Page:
How to…not get robbed in Ho Chi Minh
Want to know the best ways not to get robbed in foreign countries?
Let me start with an anecdote…
It is a bright sunny day, your first one in a brand new country. Let’s say for arguments sake the city named is Ho Chi Minh.
You eagerly arrive at your guesthouse, put down your bags and head out the door. Forgetting to grab a map and failing to take much notice of where you are situated in this very big city.
You begin walking the streets with your partner, taking in all the atmosphere – the millions of motorbikes, mixed with pedestrians, all going wherever they like with no apparent road rules or regimented road system.
Two cyclo drivers approach you.
They ask you if you would like a cyclo ride.
At first you politely decline.
Then they begin to follow you, wherever you walk, continuing to ask you if you would like a ride. A few more polite no’s and they start to notice you actually have no idea where you are going. They begin to play on your emotions until you finally acquiesce to their request. You ask for their rate. They say “whatever you think we deserve”. You get in the cyclo, knowing that it is wrong but you accept it anyway.
You travel around in the cyclo.
They take you somewhere “local” for lunch.
You offer for them to sit with you. They order you the “special” and you notice the meat tastes very odd and, to be honest, disgusting.
You later find out it’s dog.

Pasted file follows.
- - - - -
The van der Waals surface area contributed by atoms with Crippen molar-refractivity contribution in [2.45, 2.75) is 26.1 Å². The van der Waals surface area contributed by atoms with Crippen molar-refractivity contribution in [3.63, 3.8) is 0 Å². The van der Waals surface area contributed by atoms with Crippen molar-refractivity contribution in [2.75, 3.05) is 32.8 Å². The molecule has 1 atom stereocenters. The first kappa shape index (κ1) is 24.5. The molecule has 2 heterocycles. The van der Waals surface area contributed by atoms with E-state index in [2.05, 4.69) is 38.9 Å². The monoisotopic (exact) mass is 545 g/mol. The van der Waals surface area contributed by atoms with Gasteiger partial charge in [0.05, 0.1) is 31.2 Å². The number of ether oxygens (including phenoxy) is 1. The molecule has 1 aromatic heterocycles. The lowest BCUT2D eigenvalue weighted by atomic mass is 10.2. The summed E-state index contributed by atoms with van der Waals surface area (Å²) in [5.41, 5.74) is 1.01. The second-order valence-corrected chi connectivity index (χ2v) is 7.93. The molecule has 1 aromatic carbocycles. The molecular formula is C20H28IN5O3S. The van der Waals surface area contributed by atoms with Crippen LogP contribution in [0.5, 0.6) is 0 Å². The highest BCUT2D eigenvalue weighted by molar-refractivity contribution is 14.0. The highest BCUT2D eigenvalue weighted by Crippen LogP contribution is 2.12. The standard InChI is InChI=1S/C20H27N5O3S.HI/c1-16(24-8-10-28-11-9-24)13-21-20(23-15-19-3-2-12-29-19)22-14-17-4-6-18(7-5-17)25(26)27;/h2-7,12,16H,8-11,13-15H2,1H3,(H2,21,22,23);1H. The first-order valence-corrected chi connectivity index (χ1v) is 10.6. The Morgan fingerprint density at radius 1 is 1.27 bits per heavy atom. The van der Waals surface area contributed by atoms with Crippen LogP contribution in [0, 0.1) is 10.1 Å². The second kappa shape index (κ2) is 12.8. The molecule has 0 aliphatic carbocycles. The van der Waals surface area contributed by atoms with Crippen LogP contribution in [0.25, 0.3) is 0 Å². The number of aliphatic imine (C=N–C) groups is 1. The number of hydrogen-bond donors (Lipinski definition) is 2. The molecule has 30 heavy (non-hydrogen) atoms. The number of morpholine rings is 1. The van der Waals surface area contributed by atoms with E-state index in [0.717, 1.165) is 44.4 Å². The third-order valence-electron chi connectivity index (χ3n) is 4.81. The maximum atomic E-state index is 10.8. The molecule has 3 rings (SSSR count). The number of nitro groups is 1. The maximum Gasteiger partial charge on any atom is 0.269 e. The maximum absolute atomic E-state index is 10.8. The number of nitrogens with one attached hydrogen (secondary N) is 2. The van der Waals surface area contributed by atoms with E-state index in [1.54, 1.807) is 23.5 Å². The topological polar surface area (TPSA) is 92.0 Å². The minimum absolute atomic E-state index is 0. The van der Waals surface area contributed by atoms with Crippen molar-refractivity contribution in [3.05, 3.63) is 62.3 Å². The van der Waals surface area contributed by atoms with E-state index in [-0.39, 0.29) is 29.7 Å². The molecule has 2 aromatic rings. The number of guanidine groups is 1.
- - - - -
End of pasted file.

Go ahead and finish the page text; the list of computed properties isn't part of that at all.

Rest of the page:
They tell you there is a “must see” temple – tourists and locals alike love it. You agree to go there. They peddle along the streets until you arrive at the destination. You look around at the temple and after a while you decide it’s time to go.
The cyclo drivers have now changed their mood.
They are not as happy as they were.
They tell you that you must pay them now.
And you must pay them a ridiculous amount. You know you are new in the country but you also know you weren’t born yesterday and that the amount they are asking for is more than you make for 2 days work.
You barter them down.
You feel like you’ve won.
They agree to take you back to your guesthouse. They drop you off at a park and say get out. You are upset and frustrated as you walk along the footpath, not taking much notice of what’s around you.
You are annoyed at being ripped off.
You are frustrated you are not at your guesthouse.
You are distracted as you bitch about the silly cyclo drivers.
You are robbed.
Your life literally flashes before your eyes as your bag is being ripped from your neck and you are jerked forward. Your first instinct is to kick off your shoes and start screaming and chasing after them.
But they are fast.
The police laugh at you.
Day one of Ho Chi Minh.
Now, this is all well and good in hindsight but I think it is important to note where we want wrong and what to avoid if you are a first time traveller yourself…
Lesson Number One – Forgetting a Map
Very. Silly. Mistake.
Everywhere you go, whether it’s on your iPhone or android or whatever. You may even prefer the old school actual, hold-it-in-your-hand-and-look map. Whatever your choice is – bring one, have one, use one.
If you have a map it eliminates the worry as to where you are going because you have the choice and you stay in control. People who are out to scam you are smart. They do this daily and they make a living off of it. They can tell straight away when you are a fish out of water. Even though you will look like a total tourist while reading the map – who cares! At least that way you can avoid the worry of not knowing where you are or where you are going.